The SEC alleges money from investors that was supposed to be used to build two hotels, phase 1 and 2 of the development, was used instead to purchase the Jay Peak Resort in 2008. The developers then used money from investors in phase 3 to build the phase 1 and 2 projects.

In a “Ponzi-like” scheme, the charges allege, the developers then raised money from new sets of investors for other projects to improve the resort, including the construction of a hotel and the waterpark.

Regulators say the pattern continued through seven phases of development until Stenger’s and Quiros’ spigot of money from investors began to run dry because of news, first reported by VTDigger, that the developers were under investigation by state and federal regulators and that investors from the Tram Haus projects had lodged complaints about misuse of funds.

As it became more difficult for Stenger to solicit new investor monies in 2014 and 2015, several projects languished. Contractors walked off the Stateside condo job in 2015 and the biomedical center in Newport was barely started.

Stenger, however, continued to solicit new investors right up until the end of March when he gave a pitch to immigrants from South Africa.

Stenger’s ongoing solicitation of investors and the alleged fraud scheme came to a halt when federal regulators asked Gayles for a preliminary injunction in April last year.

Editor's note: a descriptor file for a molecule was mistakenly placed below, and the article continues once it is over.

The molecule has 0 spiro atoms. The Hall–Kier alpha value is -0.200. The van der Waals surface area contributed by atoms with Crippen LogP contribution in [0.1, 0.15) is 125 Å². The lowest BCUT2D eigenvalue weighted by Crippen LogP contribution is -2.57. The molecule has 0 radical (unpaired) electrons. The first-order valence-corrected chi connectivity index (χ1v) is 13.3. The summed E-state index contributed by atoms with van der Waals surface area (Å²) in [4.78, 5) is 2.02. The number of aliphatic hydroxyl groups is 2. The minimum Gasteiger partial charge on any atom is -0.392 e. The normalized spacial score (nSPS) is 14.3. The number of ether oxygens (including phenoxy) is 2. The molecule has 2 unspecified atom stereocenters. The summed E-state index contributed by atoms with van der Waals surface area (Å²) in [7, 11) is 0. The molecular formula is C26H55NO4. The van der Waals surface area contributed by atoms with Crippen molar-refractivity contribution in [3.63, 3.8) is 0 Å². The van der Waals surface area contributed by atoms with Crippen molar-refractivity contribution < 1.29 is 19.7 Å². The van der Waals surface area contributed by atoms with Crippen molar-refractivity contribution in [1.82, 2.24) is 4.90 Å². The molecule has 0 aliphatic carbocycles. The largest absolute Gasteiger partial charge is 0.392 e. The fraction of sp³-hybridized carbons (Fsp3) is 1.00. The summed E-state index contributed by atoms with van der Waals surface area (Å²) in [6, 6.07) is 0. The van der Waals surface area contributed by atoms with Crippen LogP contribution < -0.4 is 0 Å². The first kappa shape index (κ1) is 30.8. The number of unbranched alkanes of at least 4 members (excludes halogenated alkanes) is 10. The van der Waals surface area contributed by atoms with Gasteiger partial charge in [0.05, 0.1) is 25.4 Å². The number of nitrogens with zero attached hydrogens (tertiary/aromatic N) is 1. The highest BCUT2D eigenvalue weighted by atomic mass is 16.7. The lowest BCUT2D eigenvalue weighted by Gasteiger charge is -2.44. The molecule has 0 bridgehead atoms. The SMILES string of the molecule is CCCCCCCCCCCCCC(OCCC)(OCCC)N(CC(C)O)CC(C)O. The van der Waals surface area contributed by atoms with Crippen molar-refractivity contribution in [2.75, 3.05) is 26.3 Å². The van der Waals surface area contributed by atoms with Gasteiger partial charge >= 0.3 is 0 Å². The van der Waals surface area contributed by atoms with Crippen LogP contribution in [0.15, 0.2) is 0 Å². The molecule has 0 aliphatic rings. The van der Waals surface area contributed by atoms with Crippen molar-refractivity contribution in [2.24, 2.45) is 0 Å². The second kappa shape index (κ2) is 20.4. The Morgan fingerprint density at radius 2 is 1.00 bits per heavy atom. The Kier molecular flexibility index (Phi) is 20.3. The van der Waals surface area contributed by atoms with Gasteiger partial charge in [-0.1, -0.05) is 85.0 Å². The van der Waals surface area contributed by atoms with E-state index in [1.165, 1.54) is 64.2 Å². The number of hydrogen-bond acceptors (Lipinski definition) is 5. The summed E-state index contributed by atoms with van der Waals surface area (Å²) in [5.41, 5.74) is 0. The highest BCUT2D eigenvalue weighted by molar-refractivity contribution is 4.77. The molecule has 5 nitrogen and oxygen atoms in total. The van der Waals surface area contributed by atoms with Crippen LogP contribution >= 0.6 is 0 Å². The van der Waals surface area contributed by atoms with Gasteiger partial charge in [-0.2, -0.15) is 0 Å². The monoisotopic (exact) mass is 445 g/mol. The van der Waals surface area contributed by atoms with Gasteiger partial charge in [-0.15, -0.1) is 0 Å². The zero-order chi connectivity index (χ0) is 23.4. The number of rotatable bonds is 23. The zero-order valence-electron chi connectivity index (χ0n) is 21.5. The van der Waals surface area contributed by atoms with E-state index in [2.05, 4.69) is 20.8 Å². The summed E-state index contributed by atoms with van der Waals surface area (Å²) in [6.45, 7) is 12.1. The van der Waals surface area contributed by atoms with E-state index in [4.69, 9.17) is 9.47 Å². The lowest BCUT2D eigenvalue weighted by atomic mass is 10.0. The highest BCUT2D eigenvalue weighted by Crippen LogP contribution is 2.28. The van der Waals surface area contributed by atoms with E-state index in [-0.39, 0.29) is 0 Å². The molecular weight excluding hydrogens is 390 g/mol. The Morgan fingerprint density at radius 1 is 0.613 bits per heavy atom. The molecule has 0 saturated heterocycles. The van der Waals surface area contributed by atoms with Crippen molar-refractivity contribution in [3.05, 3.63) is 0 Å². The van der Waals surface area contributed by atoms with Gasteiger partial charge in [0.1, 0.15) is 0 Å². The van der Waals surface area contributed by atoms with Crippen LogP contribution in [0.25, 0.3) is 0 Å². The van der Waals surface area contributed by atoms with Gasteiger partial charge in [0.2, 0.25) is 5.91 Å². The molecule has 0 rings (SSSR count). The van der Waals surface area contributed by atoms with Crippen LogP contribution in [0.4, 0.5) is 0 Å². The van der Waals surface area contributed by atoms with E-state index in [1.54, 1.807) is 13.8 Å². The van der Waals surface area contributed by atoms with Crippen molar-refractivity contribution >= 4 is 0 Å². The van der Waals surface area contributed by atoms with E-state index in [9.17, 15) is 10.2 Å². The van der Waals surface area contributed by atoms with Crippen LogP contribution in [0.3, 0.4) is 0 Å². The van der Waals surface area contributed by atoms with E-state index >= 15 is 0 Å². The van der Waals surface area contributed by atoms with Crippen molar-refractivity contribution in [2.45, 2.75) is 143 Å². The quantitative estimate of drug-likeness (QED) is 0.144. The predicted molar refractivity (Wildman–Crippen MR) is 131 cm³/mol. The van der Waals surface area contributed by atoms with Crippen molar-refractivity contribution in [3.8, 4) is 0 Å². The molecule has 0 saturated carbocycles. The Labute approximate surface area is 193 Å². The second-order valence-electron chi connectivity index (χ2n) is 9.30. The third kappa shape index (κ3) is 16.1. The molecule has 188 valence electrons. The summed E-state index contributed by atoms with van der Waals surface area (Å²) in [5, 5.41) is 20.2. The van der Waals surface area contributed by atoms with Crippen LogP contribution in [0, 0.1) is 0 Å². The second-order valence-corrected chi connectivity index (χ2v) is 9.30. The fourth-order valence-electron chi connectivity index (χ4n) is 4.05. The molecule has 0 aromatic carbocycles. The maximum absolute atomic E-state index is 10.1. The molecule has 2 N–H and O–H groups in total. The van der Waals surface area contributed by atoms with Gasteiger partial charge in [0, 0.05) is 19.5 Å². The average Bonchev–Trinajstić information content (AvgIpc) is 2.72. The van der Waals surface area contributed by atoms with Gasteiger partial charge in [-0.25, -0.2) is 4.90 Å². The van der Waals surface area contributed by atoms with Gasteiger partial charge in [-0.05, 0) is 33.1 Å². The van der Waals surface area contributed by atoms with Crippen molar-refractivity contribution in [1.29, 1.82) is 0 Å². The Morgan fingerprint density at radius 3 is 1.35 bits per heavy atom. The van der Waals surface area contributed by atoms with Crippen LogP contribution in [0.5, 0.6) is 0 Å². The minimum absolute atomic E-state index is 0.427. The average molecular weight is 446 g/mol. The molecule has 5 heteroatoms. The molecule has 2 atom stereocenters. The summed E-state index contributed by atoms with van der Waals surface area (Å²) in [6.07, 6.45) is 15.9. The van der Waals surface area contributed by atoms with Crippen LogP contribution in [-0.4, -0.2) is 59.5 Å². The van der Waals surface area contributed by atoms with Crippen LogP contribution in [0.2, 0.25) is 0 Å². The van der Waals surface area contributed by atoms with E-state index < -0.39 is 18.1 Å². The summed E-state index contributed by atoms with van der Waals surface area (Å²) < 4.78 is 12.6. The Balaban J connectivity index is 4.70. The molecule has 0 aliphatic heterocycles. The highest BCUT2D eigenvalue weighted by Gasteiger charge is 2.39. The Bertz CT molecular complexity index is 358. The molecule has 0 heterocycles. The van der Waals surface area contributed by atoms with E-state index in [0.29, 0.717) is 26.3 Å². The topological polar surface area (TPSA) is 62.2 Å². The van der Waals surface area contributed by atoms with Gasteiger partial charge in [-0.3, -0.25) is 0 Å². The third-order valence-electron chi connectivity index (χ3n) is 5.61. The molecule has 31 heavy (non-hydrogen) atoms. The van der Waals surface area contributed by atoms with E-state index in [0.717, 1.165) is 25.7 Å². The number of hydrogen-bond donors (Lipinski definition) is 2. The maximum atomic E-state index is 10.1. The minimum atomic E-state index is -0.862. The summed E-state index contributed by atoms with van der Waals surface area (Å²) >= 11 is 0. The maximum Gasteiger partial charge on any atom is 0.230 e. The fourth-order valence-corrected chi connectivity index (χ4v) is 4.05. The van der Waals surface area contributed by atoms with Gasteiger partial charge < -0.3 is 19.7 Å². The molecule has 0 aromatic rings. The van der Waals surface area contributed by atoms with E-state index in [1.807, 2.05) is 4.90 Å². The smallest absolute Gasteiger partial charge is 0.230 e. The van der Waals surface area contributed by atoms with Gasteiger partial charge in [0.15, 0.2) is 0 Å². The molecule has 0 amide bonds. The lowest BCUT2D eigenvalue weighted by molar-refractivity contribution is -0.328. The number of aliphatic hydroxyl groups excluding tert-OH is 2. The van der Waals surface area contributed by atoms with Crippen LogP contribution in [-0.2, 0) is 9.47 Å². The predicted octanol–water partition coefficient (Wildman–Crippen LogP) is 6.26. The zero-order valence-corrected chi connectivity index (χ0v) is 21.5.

In addition to the federal lawsuit, Quiros and Stenger face many other legal actions. At the same time of the filing of the SEC case, the state of Vermont brought its own lawsuit alleging investor fraud, which remains pending against the two developers.

Also, a group of investors, led by Alexander Daccache, of Brazil, filed a class-action fraud lawsuit against the two men in federal court in Miami. Raymond James Financial Services and People’s United Bank are also named in the suit. In that same court, a group of 31 Chinese investors filed a separate investor fraud lawsuit earlier this month, naming Quiros as a defendant.

Michael Goldberg, the court-appointed receiver who has been overseeing the properties at the center of the case against Quiros since April, on Monday called Gayles’ ruling “well-reasoned.”

“Prior to the issuance of this order, we really were only taking those actions necessary to preserve the status quo,” he said in an email Monday. “Now the receivership will be able to move to the next phase, which will include starting the potential sales process.”